Kokomo Tribune; Kokomo, Indiana

Opinion

November 2, 2012

Letters to the Editor: Nov. 2, 2012

Kokomo — Superintendent is outsourcing our kids

There is an education time bomb ticking in Indiana, and Tony Bennett wants to blame teachers. He should be looking in the mirror.

We are about to lose local control of our schools to the corporate, for-profit, privatization movement. State School Superintendent Bennett is selling off inner-city schools to private, profit-motive companies and charter schools. Studies show that these schools either fail or do no better than public schools, even though they are often given more money, more staff and more resources, and they drain money away from public schools. This year Fort Wayne Public Schools lost $2.6 million to private sector schools.

Why is Bennett doing this? Follow the money. Check out the big donors to his campaign, big corporations and testing services that stand to make a profit from privatizing schools. If Bennett wins re-election, they profit. Is this good for Indiana kids? We would like to ask Tony, but he is elusive, failing to show up four times in my town for a public forum.

How is he setting up schools to “fail”? By spending millions on testing programs (see his donors) that don’t begin to assess all that schools really do. He repeats the dubious message that schools are “failing,” ignoring schools’ many successes (the graduation rate in the 1950s was 50 percent; now it is 85 percent and climbing).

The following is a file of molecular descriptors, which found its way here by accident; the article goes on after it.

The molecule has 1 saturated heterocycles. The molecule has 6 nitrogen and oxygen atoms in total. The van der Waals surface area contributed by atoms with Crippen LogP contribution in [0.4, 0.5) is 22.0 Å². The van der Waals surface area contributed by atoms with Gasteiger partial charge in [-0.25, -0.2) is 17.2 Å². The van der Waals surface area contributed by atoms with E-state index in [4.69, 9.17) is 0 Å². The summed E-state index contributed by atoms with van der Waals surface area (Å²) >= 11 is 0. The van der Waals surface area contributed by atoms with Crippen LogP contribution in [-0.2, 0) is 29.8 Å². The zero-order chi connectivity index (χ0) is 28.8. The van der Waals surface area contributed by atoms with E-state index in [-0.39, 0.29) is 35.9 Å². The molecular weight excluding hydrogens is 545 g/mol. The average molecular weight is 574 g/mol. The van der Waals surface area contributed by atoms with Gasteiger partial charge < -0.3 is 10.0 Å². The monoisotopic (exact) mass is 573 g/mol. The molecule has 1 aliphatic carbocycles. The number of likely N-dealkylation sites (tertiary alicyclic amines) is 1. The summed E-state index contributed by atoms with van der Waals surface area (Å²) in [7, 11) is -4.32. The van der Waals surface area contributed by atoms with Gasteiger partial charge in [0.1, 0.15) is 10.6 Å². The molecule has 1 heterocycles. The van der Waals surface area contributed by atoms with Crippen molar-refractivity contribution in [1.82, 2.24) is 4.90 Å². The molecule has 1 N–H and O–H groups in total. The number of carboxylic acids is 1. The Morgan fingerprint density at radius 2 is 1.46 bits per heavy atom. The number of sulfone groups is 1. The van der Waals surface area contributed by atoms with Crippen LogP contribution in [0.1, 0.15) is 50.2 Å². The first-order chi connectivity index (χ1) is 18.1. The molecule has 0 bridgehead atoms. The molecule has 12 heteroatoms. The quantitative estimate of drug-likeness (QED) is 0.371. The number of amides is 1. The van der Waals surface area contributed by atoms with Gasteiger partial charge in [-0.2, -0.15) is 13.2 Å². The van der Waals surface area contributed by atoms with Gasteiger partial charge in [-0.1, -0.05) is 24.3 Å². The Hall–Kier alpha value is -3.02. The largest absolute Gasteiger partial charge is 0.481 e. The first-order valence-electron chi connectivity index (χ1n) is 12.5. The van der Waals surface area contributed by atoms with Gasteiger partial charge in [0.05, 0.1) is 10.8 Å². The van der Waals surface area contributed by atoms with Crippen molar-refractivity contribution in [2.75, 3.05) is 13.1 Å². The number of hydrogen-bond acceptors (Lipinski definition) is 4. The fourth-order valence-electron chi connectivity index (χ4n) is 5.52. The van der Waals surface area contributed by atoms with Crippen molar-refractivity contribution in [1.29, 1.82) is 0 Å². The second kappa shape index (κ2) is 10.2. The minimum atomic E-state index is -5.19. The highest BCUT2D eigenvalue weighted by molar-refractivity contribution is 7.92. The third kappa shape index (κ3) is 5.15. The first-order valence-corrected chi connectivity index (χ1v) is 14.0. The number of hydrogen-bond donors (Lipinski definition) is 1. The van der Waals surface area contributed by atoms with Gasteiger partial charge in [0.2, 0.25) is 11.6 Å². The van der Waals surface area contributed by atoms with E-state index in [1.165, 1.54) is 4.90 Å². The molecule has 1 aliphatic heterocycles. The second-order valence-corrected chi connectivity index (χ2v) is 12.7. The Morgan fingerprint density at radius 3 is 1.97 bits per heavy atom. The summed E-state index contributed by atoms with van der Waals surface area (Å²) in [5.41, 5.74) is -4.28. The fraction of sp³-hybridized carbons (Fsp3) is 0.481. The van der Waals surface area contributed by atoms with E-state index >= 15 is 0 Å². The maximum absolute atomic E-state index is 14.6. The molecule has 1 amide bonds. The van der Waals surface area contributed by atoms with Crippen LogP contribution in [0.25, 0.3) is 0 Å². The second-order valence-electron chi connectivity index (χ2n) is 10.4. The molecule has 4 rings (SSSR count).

Reports around the state say teacher morale is at an all-time low, stress is high, and good people are leaving the profession. Think what will happen when Bennett releases his grading system (probably after the election) publicly labeling schools F, D, C, B, or A, all based on scores on a written test. Let’s guess how that will come out. Indianapolis Public Schools will largely “fail.” Affluent Carmel will be “A+”, and Bennett will reward them with his “merit” pay plan. IPS will be turned over to the profiteers who will do no better and maybe worse, and some of the hardest working teachers in the profession will be publicly humiliated.

What is the elephant in the room? Bennett and his friends don’t want to admit what studies have shown: that the No. 1 predictor of lower functioning schools is their level of poverty. This is obvious to any teacher who has taught in the inner city. Having visited over 130 schools in Indiana, I have great respect for these teachers. No one works harder under adverse conditions than they do.

Through the foresight of our founders, public education was established as a pillar of our democracy. Our public schools do not select their clientele, nor do they reject them. They accept everyone, whether rich, poor, non-English speaking, homeless, disabled, disadvantaged, apathetic, parentless, or those without clout or hope. We should be supporting this diversity and those hardy teachers who face these challenges every day. Why let charter schools feed at the public trough while siphoning off resources from the students who need them most?

We have to stop Tony Bennett from outsourcing our kids.

Dale Glenn, Ed.D., Bloomington

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